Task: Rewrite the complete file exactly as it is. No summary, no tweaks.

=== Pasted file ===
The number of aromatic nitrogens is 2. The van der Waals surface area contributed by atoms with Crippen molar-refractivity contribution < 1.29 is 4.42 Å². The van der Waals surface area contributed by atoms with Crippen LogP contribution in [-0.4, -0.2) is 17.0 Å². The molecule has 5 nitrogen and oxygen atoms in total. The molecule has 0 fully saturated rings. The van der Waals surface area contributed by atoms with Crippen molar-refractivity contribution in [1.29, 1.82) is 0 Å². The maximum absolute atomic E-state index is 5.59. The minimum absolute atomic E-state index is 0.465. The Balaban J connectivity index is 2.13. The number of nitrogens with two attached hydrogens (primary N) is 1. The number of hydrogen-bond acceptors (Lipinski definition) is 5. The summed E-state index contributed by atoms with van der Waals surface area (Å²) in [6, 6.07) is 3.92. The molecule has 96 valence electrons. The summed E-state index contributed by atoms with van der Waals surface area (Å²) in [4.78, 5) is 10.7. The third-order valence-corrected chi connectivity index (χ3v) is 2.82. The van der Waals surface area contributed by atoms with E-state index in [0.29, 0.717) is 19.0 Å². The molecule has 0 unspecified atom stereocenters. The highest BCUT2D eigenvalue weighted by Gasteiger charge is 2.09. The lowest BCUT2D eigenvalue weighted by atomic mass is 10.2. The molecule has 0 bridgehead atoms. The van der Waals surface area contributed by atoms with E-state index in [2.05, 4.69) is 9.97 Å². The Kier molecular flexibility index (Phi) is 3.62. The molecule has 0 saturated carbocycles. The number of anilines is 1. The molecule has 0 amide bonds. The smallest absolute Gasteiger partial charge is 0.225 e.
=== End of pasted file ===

The number of aromatic nitrogens is 2. The van der Waals surface area contributed by atoms with Crippen molar-refractivity contribution < 1.29 is 4.42 Å². The van der Waals surface area contributed by atoms with Crippen LogP contribution in [-0.4, -0.2) is 17.0 Å². The molecule has 5 nitrogen and oxygen atoms in total. The molecule has 0 fully saturated rings. The van der Waals surface area contributed by atoms with Crippen molar-refractivity contribution in [1.29, 1.82) is 0 Å². The maximum absolute atomic E-state index is 5.59. The minimum absolute atomic E-state index is 0.465. The Balaban J connectivity index is 2.13. The number of nitrogens with two attached hydrogens (primary N) is 1. The number of hydrogen-bond acceptors (Lipinski definition) is 5. The summed E-state index contributed by atoms with van der Waals surface area (Å²) in [6, 6.07) is 3.92. The molecule has 96 valence electrons. The summed E-state index contributed by atoms with van der Waals surface area (Å²) in [4.78, 5) is 10.7. The third-order valence-corrected chi connectivity index (χ3v) is 2.82. The van der Waals surface area contributed by atoms with E-state index in [0.29, 0.717) is 19.0 Å². The molecule has 0 unspecified atom stereocenters. The highest BCUT2D eigenvalue weighted by Gasteiger charge is 2.09. The lowest BCUT2D eigenvalue weighted by atomic mass is 10.2. The molecule has 0 bridgehead atoms. The van der Waals surface area contributed by atoms with E-state index in [2.05, 4.69) is 9.97 Å². The Kier molecular flexibility index (Phi) is 3.62. The molecule has 0 saturated carbocycles. The number of anilines is 1. The molecule has 0 amide bonds. The smallest absolute Gasteiger partial charge is 0.225 e.